In terms of this day in history generally, specifically American history, September 11th is synonymous with the terrorist attacks in 2001. In terms of legal history, however, while it gave rise to a lot of changes in the American legal system, it is of somewhat less import as the days that followed and policy changes that were made in response to the attacks. For that reason, today in legal history we’ll focus on another September 11th.
On this day in legal history, we turn our attention to a pivotal moment that unfolded on September 11, 1998. In the midst of a political maelstrom, Whitewater independent counsel Kenneth Starr took a decisive step that would reverberate through the annals of American politics. On this day, Starr submitted an exhaustive report to the United States Congress, a document that would ignite fervent debates and polarize the nation.
In the report, Starr accused President Bill Clinton of engaging in 11 possible impeachable offenses, a list that included grave allegations such as perjury, obstruction of justice, and witness tampering. This was before that became something that a president would handle in a single tweet. These accusations were closely linked to Clinton's relationship with former White House intern Monica Lewinsky, a scandal that had already captured the nation's attention. Starr's report did not hold back, painting a picture of a president who had allegedly abused the powers vested in his office to conceal an affair and mislead the public.
As the report made its way to Congress, it set the stage for a series of tumultuous events, including heated congressional debates and a media frenzy that seemed to permeate every corner of American life. The allegations contained within the report would eventually lead to the impeachment of President Clinton by the House of Representatives, marking only the second time in U.S. history that a president faced such a trial. Though Clinton would later be acquitted by the Senate, the Starr report remains a significant chapter in the narrative of American politics, a testament to the complex interplay of power, morality, and the rule of law.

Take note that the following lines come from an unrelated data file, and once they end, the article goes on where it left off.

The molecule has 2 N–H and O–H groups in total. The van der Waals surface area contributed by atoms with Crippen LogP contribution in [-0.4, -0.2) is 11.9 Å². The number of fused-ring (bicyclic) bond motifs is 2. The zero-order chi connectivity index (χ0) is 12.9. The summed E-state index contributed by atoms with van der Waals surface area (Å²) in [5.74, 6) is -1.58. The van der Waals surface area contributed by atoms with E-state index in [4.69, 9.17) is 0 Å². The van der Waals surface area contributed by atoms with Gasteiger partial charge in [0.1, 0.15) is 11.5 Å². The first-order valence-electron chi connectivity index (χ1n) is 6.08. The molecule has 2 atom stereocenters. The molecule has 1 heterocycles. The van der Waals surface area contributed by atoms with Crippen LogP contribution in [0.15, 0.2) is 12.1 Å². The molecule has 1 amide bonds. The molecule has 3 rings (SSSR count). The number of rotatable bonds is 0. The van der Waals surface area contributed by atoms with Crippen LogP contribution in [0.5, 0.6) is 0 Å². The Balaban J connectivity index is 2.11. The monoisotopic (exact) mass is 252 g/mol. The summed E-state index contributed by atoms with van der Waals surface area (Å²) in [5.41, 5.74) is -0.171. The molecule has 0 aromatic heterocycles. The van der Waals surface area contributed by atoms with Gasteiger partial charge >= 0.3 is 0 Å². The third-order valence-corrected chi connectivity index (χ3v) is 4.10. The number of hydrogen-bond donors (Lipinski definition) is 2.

The impeachment proceedings against President Trump in 2019 bear several parallels to those against President Clinton 21 years prior. Notably, 55 current House members voted on Clinton's impeachment, with some, like Lindsey Graham, changing their stance on the gravity of the president's actions since then. The political dynamics surrounding both impeachments were charged, with both Newt Gingrich and Nancy Pelosi perceived as having made early decisions to pursue impeachment against Clinton and Trump, respectively. Both presidents exhibited patterns of repeated questionable conduct, with Clinton's involving personal indiscretions and Trump's concerning foreign influence. Additionally, both presidents attempted to maintain a public presence and focus on their duties during the proceedings. The outcomes of the impeachments also mirror each other, with party loyalty preventing conviction in the Senate. In many ways the Clinton impeachment hearings and outcome set the tempo for Trump’s proceedings and, if the GOP has its druthers, perhaps similar proceedings against Biden closer to election time.
The parallels highlight how much the status quo and mores of politics dictate the goings-on in Washington, as much as an outsider might assume these sorts of proceedings are rigidly outlined in statute.
Following the Supreme Court's ruling against affirmative action, US executives have significantly reduced public discussions about workplace diversity during the last quarter, according to data compiled by Bloomberg. The mentions of diversity, equity, and inclusion in earnings calls and conferences among companies listed in the Russell 3,000 Index plummeted by 54% compared to the previous year, marking the lowest point since 2018. Despite the decrease in public discourse, companies have not yet withdrawn their diversity initiatives, but are likely reassessing their programs and the communication surrounding them to avoid potential scrutiny.